The essential micronutrient manganese is enriched in brain, especially in the basal ganglia.We sought to identify neuronal signaling pathways responsive to neurologically relevantmanganese levels, as previous data suggested that alterations in striatal manganese handling occur in Huntington's disease (HD) models.We found that p53 phosphorylation at serine 15 is the most responsive cell signaling event to manganese exposure (of 18 tested) in human neuroprogenitors and a mouse striatal cell line. Manganese-dependent activation of p53 was severely diminished in HD cells. Inhibitors of ataxia telangiectasia mutated (ATM) kinase decreasedmanganese-dependent phosphorylation of p53. Likewise, analysis of ATMautophosphorylation and additional ATMkinase targets,H2AXandCHK2, support a role forATMin the activation of p53 bymanganese and that a defect in this process occurs in HD. Furthermore, the deficit inMn-dependent activation of ATMkinase in HD neuroprogenitorswas highly selective, as DNA damage and oxidative injury, canonical activators of ATM, did not show similar deficits.We assessed cellular manganese handling to test for correlations with the ATM-p53 pathway, and we observed reduced Mn accumulation in HD human neuroprogenitors andHDmouse striatal cells atmanganese exposures associatedwith altered p53 activation. To determine if this phenotype contributes to the deficit in manganese-dependent ATM activation, we used pharmacological manipulation to equalizemanganese levels between HD and control mouse striatal cells and rescued the ATM-p53 signaling deficit. Collectively, our data demonstrate selective alterations in manganese biology in cellular models of HD manifest in ATM-p53 signaling.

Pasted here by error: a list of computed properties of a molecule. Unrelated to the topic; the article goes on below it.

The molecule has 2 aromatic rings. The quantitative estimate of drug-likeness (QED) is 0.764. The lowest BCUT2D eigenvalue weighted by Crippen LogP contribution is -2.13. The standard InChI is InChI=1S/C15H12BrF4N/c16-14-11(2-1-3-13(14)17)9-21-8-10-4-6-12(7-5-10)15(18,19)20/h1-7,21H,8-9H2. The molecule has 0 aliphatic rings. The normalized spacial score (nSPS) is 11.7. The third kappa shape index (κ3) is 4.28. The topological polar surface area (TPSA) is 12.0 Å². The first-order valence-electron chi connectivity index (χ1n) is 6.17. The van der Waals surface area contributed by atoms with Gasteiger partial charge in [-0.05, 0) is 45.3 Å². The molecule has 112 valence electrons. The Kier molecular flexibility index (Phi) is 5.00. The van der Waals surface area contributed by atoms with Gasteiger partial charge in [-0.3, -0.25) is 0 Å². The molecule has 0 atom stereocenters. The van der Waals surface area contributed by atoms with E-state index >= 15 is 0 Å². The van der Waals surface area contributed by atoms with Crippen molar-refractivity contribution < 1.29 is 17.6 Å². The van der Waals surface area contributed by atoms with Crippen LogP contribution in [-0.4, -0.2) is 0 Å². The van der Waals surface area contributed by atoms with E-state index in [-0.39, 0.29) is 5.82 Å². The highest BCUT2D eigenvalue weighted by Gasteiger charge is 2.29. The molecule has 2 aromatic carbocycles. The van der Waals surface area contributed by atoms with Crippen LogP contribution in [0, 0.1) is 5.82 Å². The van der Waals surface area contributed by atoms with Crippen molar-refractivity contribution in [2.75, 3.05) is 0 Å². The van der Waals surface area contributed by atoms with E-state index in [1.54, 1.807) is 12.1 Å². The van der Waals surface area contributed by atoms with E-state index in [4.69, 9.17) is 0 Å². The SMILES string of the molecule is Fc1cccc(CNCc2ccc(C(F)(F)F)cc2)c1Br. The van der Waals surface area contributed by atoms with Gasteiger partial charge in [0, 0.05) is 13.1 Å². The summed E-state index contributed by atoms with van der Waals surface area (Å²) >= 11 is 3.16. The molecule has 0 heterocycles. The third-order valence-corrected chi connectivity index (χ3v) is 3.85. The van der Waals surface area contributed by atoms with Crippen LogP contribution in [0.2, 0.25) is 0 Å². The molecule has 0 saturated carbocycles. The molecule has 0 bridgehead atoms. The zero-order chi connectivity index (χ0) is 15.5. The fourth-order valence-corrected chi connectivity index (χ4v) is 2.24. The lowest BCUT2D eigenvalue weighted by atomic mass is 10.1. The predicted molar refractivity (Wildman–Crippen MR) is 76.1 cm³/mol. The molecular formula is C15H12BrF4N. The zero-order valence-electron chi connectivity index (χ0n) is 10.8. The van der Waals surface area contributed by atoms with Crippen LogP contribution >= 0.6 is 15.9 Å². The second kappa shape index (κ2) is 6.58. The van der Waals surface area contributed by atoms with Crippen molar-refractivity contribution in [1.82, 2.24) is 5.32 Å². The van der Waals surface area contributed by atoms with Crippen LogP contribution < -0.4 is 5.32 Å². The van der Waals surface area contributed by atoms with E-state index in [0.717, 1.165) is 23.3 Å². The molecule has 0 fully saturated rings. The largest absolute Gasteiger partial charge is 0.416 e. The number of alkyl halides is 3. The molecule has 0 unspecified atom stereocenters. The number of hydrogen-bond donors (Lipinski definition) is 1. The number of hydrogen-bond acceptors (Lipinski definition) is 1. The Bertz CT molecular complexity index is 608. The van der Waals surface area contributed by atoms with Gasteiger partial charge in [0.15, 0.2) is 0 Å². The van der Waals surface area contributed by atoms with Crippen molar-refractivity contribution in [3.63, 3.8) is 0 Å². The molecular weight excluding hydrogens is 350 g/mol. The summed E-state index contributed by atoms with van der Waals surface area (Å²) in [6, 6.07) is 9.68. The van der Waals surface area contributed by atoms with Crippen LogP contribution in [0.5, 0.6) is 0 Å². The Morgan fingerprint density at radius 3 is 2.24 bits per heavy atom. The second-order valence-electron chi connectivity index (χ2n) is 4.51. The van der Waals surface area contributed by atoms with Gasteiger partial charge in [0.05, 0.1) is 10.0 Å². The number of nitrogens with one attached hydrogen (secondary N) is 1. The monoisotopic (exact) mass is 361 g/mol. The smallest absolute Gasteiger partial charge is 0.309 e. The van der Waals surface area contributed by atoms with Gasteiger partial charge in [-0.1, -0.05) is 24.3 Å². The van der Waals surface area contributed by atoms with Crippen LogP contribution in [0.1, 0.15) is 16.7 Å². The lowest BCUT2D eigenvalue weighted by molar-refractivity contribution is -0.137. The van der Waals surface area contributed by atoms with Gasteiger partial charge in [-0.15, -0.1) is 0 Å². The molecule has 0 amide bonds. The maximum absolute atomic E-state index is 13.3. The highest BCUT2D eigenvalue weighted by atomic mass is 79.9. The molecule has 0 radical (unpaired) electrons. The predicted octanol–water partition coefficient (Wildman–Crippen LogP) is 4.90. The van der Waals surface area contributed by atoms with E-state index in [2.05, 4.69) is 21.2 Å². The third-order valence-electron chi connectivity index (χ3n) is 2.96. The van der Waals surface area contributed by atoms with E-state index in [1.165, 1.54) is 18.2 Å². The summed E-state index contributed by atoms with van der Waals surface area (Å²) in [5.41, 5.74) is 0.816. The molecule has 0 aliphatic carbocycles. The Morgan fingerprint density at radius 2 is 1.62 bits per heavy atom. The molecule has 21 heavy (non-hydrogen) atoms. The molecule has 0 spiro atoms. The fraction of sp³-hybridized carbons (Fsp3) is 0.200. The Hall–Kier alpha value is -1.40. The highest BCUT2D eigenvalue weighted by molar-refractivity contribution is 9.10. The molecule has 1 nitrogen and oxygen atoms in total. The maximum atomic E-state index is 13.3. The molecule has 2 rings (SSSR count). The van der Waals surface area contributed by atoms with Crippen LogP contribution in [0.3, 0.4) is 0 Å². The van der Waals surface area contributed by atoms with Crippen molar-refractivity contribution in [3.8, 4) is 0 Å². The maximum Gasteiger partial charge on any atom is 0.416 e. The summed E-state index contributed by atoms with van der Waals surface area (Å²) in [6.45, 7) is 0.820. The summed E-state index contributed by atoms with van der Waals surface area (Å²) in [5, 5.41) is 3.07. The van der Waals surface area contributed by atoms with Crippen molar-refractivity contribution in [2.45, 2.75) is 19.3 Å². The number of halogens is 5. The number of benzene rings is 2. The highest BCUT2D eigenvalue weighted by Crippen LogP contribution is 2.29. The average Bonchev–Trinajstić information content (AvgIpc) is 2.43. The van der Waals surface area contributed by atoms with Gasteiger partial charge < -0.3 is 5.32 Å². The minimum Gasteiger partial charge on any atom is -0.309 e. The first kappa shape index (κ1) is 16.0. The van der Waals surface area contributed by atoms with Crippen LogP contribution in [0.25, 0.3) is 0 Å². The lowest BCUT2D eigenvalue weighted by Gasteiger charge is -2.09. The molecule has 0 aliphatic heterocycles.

ASJC Scopus subject areas
- Molecular Biology